Inland housing market looks to remain stable in 2019

By on January 14, 2019
Home prices rise again

Single-family home prices are expected to rise this year, mostly because, yet again, not enough houses will be built to meet demand. The good news is there’s no sign of a recession.

Don’t look for any major changes in the Inland Empire housing market in 2019.

The same patterns that have plagued the region for the past three years or so – not enough houses being built, rising prices and sluggish sales, especially among first-time buyers – are likely to remain in place during the next 12 months, according to several people familiar with the market.

In other words, a decent year, but not a return to the red-hot market of the  pre-recession days. That’s probably at least a year or two away, assuming the economy doesn’t slow down and employment remains relatively high, said Robert Kleinhenz, economist and executive director of research at UC Riverside’s Center for Economic Forecasting and Development.

“We’re looking for housing prices to keep going up, but at a slower pace than they have during the past few quarters,” Kleinhenz said of 2019. “Unfortunately, that means lower affordability will stay the norm, at least for awhile.”

One of the state’s largest real estate trade associations agrees with that assessment.

The California Real Estate Association in Sacramento predicts a “modest” 3.3 percent decline in home sales this year statewide. That would translate into approximately 396,800 single-family homes that are expected to change hands, a decline from the 410,460 sales figure projected for last year if that prediction holds up.

The median price of a single-family home in California is expected to climb 3.1 percent, to $593,450, on top of a projected increase of seven percent, to $575,800 for 2018.

The forecast states than the increase in home prices during the past few years, created by a lack up new supply, has created an uncertainty about the housing market’s immediate future. That uncertainty, the report notes, is causing some people to put off buying a home, and that trend is likely to continue through 2019. 

Interest rates will also keep home sales from rising in California this year, even though they’ll remain low by historical standards, according to the association.

The average interest rate for a 30-year, fixed mortgage will rise to 5.2 percent in 2019, up from 4.7 percent in 2018 and 4.0 percent in 2017, the association predicts.

Despite those less-than-rosy numbers, there are still reasons to be optimistic about the housing market, both locally and nationally, at the start of the new year.

The economy is strong, unemployment is down and consumer confidence, although down slightly at the end of 2018, remains strong. Also, impact from changes made in 2017 by the Federal Housing Administration that are designed to make it easier for people to get a home loan have yet to be felt.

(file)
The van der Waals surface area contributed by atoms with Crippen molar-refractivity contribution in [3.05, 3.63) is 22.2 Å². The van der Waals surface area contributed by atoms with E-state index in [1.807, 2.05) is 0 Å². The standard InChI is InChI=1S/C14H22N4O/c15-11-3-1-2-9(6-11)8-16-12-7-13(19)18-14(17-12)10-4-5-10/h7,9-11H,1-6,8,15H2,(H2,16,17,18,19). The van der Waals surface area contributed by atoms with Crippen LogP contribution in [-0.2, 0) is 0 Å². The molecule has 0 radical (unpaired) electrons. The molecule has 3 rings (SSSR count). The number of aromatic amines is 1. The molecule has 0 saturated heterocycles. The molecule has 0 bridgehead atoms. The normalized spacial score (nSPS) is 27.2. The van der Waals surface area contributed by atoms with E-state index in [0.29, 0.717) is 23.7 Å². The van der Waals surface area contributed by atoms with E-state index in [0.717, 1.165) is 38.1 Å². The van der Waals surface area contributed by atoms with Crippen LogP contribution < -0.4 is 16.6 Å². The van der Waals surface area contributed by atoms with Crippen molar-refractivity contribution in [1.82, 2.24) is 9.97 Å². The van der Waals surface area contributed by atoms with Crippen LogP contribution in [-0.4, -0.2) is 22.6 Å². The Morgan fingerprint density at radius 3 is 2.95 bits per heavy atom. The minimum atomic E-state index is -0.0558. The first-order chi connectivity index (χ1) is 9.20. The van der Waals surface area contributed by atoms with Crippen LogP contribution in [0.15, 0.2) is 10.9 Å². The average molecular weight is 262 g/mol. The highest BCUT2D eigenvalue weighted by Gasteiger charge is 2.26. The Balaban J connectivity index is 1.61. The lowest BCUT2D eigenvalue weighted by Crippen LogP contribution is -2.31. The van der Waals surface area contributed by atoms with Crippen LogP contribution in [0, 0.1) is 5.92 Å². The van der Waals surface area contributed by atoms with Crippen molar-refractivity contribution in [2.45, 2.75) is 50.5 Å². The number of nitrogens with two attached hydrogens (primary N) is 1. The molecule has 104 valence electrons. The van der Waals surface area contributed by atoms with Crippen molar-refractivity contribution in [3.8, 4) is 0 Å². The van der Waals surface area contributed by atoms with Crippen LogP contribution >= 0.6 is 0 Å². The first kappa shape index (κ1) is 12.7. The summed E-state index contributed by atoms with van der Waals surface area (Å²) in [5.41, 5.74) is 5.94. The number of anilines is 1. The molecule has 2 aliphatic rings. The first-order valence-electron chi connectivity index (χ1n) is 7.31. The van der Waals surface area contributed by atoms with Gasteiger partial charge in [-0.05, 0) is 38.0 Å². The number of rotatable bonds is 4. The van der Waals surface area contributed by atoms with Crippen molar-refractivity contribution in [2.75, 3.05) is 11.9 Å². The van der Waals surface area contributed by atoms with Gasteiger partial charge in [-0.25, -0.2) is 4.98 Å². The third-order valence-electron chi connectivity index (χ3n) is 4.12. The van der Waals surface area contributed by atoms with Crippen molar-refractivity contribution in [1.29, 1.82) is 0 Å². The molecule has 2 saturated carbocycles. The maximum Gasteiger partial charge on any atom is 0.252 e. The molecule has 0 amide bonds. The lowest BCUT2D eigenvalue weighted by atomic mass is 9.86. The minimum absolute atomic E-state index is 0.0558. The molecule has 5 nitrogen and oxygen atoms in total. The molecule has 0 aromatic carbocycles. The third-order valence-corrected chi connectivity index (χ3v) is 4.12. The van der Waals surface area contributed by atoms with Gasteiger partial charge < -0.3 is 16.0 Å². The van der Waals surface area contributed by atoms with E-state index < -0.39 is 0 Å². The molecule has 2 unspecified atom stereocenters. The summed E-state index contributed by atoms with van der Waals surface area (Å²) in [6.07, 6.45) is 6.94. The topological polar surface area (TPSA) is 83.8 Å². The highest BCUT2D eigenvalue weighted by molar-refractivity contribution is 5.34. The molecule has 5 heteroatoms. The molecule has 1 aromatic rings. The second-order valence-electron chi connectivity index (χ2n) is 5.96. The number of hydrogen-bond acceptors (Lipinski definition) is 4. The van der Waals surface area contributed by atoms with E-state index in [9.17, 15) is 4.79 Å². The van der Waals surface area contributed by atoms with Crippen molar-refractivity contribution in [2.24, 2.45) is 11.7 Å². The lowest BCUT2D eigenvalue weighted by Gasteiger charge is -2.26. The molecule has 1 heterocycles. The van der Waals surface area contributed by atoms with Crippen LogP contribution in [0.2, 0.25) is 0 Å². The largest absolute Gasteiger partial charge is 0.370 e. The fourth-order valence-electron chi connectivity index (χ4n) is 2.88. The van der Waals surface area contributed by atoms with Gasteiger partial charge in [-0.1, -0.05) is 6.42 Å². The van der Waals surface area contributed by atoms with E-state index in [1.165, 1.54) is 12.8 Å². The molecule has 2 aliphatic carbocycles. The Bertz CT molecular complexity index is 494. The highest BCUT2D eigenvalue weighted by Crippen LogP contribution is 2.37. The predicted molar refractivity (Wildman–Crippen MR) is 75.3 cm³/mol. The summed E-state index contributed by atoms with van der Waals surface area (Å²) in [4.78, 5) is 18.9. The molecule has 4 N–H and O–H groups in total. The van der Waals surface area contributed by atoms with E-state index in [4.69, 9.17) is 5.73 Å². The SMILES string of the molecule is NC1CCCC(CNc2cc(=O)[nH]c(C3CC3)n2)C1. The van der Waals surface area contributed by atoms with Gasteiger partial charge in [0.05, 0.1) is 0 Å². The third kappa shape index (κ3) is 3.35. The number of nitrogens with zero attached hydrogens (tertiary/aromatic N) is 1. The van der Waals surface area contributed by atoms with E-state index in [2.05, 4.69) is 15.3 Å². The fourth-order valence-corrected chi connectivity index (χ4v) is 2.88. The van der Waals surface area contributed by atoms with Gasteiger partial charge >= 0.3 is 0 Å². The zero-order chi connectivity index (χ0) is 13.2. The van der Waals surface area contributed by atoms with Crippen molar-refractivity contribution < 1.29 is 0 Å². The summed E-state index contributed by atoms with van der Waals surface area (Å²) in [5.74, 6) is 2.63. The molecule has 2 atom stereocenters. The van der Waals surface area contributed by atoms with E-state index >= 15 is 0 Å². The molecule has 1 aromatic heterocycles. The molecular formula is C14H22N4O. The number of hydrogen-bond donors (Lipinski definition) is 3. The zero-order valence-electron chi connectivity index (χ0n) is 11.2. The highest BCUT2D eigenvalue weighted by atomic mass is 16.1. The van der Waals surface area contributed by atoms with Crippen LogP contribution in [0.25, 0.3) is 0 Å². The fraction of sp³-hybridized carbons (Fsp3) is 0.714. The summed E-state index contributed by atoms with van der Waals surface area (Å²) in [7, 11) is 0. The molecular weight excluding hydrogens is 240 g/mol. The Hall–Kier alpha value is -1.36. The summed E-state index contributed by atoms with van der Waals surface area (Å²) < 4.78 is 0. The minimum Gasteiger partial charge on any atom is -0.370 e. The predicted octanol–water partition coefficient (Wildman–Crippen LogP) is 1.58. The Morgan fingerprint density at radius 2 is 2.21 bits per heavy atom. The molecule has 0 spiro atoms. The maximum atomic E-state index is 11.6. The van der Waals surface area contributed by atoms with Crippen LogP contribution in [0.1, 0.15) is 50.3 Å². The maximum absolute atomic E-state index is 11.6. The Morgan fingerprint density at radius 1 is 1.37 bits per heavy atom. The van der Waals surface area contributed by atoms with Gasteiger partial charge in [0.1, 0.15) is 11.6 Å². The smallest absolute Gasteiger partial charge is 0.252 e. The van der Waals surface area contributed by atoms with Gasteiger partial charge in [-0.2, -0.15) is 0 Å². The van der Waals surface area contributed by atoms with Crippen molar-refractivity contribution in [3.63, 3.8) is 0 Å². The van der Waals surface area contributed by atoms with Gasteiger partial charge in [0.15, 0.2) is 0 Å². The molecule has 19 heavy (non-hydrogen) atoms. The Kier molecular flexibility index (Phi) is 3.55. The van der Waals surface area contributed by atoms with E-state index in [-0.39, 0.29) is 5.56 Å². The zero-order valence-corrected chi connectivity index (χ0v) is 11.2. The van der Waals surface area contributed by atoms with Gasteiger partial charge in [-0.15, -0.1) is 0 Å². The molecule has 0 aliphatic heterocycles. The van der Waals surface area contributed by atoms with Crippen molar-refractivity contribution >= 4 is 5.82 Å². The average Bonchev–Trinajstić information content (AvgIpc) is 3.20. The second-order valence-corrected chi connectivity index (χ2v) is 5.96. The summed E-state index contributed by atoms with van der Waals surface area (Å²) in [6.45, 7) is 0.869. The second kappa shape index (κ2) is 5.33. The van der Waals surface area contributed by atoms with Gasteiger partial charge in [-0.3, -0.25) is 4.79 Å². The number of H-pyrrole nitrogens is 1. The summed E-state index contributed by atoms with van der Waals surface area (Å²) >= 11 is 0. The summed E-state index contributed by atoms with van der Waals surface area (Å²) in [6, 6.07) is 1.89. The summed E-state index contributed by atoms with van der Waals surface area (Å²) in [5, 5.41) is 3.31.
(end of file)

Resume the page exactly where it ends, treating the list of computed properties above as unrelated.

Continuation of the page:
But California will need approximately 180,000 new single-family homes to keep up with demand in 2019, and it’s likely to get no more than 120,000, said Jordan Levine, senior economist with the association.

The housing market in Riverside and San Bernardino counties will also be harmed by a lack of supply, but that doesn’t mean the region’s housing sector isn’t strong or that it’s even on the verge of a major slowdown, Levine said.

“Yes, the housing market is soft, but that doesn’t mean that it’s time to panic,” Levine said. “We have two million more people working now, statewide, than were working at the height of the recession, and lot of them want to own their home.”

“But affordability will continue to be a challenge, in the Inland Empire and everywhere else.”

Ironically, the length of the economic recovery – the U.S. economy has been expanding since the middle of 2009 and is showing no signs of slowing down – is causing some consumers to pull back on their spending.

“The conventional wisdom is that recoveries don’t last this long and that we must be on the verge of a slowdown, but that is not the case,” Levine said. “Recessions don’t just happen out of nowhere. There’s always a warning sign, but that’s not the case here. There’s no sign of a recession happening soon.”

But there’s also no sign that construction will pick up and that enough houses will be built to meet demand, even though a new house in California only stays on the market for about one month, on average, before its sold.

Some action could be taken to spur the housing market, such as easing density restrictions, Levine said.

“There have been some things [introduced] in the state legislature but none of them have become law,” Levine said. “Jurisdictions have statutes that say they need a certain number of housing units built every year, but for the most part they aren’t enforced. Maybe we should start enforcing them.”